Householders could be paid to recycle under plans outlined by the Conservatives.
Shadow Chancellor George Osborne said the innovative approach was working in the US, where households in hundreds of communities are being paid up to $50 (£25) a month to recycle.
He said he wanted to see the same policy rolled out across the UK to make it “pay to go green” in this country.
Mr Osborne said the Government’s approach of using the threat of fines to force people to recycle, was “old-fashioned” and unpopular with the public. And he said it did not work, as it encouraged irresponsible behaviour such as flytipping and back-yard burning.
The shadow Chancellor said: “Right now, the UK has one of the lowest recycling rates in Europe. The Government’s approach is an old-fashioned one: use the threat of fines and punitive taxation to force people to recycle.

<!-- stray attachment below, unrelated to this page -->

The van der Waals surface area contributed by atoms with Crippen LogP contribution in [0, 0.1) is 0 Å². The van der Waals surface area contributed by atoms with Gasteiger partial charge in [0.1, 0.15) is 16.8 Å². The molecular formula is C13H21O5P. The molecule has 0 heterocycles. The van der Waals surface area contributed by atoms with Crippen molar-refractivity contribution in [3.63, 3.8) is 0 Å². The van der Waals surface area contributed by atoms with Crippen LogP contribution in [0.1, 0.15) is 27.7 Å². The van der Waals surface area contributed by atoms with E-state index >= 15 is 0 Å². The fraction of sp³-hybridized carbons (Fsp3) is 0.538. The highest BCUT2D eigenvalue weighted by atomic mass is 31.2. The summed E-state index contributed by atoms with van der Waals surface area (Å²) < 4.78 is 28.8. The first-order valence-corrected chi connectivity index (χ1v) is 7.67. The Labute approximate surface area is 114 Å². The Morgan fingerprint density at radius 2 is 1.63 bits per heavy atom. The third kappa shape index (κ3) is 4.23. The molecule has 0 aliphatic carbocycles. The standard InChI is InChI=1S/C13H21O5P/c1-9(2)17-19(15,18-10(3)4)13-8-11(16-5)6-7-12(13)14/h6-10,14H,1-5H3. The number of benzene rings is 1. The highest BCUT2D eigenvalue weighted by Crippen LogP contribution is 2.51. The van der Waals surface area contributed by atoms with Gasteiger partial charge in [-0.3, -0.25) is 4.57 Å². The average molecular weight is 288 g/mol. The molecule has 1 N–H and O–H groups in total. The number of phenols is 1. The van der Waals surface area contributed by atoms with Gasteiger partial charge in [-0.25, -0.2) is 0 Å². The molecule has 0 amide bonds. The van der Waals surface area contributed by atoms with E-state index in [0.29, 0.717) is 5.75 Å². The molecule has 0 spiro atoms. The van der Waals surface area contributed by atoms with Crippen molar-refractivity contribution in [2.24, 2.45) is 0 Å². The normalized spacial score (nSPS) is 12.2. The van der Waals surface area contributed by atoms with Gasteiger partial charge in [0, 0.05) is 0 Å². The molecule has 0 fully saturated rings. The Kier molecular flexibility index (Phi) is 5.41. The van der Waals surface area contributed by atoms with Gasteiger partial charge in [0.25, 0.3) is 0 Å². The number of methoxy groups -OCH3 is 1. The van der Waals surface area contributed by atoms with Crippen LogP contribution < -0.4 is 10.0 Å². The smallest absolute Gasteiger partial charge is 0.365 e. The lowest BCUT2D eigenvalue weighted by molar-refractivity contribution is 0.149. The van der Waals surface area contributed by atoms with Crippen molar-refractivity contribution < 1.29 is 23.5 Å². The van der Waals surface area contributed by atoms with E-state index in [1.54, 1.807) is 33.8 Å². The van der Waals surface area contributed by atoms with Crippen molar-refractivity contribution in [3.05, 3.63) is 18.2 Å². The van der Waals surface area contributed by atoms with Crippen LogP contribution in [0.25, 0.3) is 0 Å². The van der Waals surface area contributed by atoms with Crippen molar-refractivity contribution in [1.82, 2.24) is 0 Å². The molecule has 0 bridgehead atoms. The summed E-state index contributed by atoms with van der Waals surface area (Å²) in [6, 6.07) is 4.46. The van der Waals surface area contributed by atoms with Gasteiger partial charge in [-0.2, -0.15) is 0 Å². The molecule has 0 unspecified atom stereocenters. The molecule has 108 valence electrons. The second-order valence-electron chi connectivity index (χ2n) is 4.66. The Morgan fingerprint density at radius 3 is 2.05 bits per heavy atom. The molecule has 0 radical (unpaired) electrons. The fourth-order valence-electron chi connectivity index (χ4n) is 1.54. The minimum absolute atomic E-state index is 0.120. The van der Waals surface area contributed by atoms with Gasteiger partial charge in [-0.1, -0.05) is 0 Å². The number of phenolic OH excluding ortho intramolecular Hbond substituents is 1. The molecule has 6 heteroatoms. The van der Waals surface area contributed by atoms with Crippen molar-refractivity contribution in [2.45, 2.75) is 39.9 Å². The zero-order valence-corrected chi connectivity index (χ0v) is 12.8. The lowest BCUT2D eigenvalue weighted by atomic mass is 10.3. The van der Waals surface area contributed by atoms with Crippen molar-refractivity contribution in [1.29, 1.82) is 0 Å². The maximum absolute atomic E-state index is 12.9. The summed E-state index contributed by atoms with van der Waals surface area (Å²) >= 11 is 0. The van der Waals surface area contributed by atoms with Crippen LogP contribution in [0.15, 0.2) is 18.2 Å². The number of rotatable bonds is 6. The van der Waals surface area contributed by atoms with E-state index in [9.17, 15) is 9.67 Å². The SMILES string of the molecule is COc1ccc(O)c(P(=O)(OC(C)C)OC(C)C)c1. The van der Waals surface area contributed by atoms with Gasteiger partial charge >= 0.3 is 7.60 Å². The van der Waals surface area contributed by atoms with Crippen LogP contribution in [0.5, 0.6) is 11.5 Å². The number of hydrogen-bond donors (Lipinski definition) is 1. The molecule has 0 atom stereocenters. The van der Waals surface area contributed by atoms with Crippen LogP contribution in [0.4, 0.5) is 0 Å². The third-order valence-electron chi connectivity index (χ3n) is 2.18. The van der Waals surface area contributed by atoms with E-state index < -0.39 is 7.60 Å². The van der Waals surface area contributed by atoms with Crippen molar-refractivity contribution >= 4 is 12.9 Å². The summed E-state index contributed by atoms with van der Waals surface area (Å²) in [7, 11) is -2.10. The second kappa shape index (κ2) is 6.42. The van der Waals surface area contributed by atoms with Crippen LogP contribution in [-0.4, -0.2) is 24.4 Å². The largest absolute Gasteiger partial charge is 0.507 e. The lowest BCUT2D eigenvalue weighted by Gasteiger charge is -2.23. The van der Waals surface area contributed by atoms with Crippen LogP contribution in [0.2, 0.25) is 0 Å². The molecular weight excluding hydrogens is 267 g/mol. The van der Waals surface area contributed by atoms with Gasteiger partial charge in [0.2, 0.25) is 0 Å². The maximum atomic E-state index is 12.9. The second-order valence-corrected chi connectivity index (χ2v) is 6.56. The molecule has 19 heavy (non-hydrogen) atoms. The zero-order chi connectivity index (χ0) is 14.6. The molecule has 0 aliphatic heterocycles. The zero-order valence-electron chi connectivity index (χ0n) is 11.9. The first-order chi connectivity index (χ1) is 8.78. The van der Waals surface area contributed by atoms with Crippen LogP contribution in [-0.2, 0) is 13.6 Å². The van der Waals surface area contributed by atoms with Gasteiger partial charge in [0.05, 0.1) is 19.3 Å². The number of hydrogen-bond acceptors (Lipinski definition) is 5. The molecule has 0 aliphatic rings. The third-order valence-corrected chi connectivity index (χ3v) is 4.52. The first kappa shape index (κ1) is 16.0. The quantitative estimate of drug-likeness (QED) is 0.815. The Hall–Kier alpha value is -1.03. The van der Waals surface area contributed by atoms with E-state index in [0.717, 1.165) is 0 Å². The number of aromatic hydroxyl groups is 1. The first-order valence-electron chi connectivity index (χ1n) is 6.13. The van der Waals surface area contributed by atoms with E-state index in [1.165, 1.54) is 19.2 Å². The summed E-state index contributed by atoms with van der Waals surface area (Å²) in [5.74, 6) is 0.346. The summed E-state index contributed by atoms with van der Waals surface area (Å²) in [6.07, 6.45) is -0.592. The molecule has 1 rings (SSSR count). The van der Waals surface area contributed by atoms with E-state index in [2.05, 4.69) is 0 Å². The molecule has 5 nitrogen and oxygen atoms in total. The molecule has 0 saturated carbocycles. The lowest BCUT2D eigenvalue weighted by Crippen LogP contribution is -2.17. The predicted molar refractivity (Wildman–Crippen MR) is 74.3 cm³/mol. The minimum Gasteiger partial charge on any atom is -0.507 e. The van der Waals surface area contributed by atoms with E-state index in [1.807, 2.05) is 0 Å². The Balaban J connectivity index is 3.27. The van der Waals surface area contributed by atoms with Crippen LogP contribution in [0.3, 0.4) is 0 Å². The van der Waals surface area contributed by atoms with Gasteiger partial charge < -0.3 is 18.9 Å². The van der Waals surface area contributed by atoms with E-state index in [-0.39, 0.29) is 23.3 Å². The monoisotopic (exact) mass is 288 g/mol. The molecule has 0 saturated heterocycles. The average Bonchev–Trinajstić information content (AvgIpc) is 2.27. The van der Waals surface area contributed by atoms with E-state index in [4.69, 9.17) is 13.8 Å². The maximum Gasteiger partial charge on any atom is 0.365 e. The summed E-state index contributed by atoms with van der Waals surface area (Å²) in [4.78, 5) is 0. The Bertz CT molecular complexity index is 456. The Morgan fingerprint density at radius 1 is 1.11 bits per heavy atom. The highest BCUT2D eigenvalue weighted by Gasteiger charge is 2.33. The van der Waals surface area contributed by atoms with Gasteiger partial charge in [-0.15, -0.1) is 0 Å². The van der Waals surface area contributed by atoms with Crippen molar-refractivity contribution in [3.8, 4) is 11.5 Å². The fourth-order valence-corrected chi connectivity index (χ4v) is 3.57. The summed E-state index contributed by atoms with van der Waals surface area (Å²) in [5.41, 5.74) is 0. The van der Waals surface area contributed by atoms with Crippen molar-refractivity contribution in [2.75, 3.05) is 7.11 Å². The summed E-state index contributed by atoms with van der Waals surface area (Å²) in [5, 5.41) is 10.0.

“We’ve all seen how unpopular this heavy-handed approach has been with the public. Instead of using sticks we can use carrots. Instead of punitive taxes, we can use financial incentives.”
In the US, recycling companies save local authorities money by reducing their landfill - which is taxed as it is in the UK - and use the cash to pay householders to recycle.
The scheme has increased the amount of waste being recycled by more than 200 per cent in some communities, the shadow Chancellor said. And he said: “There is also an equity dimension. While the poorest households were previously the least likely to recycle, as soon as they started receiving a financial incentive for recycling, they typically become amongst the most likely to recycle.”
Mr Osborne is outlining the plans as part of a speech to environmental think tank Green Alliance tonight on the Tories’ environmental policies.
Green Alliance’s waste expert Hannah Hislop said the proposed scheme was an innovative one and the think tank was “delighted” it could be tested in the UK.
But she said: “Other approaches must be tried too, including the Government’s proposals to reward recyclers and charge more to those that do not recycle.
“The ultimate aim is to create less waste in the first place, rather than reward people for generating it.”